Grey Owl treasured natural grandeur. He established his authority as a naturalist for the Canadian Parks Branch and his literary reputation with STORYTELLING of Cree, Mohawk, Ojibwa, and Saulteau animal tales. Conservationists extolled his children's book Sajo and the Beaver People (1935) and his AUTOBIOGRAPHY Pilgrims of the Wild (1934). For the sake of the environment, after the annihilation of the beaver and buffalo to the south, his vituperative first book, The Men of the Last Frontier (1931), attacked hunters from the United States who ventured north to find pristine landscapes and ample fish and game. He denounced interlopers as “get- rich-quick vandals” and demonized humankind as “the only profane thing, an ogre lurking to destroy” (Grey Owl 1931, 150, 142).
The author's 27 essays on naturalism in Tales of an Empty Cabin (1936) promoted laws and national preserves protecting Canada's resources and wildlife. He thundered at amateurs, “Man should enter the woods, not with any conquistador obsession or mighty hunter complex, neither in a spirit of braggadocio, but rather with the awe and not a little of the veneration of one who steps within the portals of some vast and ancient artifice of wondrous architecture” (Grey Owl 1936, vii). In a retort to bumbling campers, his essay “Rivermen” ridicules “kitchen-garden woodsmen” and “carpet knights” (152); “The Mission of Hiawatha” canonizes the “Man the Beasts Loved,” a woodsman who becomes “a very Messiah of the Wilderness” (71), a St. Francis surrounded by birds and small animals. In 1999, Pierce Brosnan played the would-be Ojibwa in a biopic, Grey Owl, which dramatizes the author's one-man effort to prevent further destruction of the Canadian landscape.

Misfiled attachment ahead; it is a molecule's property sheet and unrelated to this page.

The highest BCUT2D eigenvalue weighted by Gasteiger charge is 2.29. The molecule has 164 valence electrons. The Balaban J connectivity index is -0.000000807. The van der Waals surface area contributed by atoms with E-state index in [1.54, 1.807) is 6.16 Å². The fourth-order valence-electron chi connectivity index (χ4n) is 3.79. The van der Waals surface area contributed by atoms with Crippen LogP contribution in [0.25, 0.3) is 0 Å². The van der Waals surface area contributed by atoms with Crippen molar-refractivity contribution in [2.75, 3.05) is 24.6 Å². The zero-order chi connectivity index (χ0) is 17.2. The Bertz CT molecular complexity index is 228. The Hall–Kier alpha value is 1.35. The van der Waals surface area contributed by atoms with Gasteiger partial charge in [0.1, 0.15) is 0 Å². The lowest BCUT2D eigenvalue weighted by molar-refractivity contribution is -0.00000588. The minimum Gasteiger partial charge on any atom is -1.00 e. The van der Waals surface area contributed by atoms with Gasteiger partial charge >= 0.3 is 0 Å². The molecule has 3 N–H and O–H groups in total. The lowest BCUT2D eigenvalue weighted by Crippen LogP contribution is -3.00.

Byron, George Gordon Byron, Lord. The Works of Lord Byron, Complete in One Volume. Frankfurt: H. L. Broenner, 1826.
Dickson, Lovat. Wilderness Man: The Strange Story of Grey Owl. New York: Atheneum, 1973.
Grey Owl. The Men of the Last Frontier. Toronto: Macmillan, 1931.
----- . Tales of an Empty Cabin. Toronto: Macmillan, 1936.
Margalit, Gilad. Germany and Its Gypsies. Madison: University of Wisconsin Press, 2002.
Scott, Jamie S., and Paul Simpson-Housley. Mapping the Sacred: Religion, Geography and Postcolonial Literatures. Amsterdam: Rodopi, 2001.
Virgil. The Aeneid. Translated by Patric Dickinson. New York: Mentor, 1961.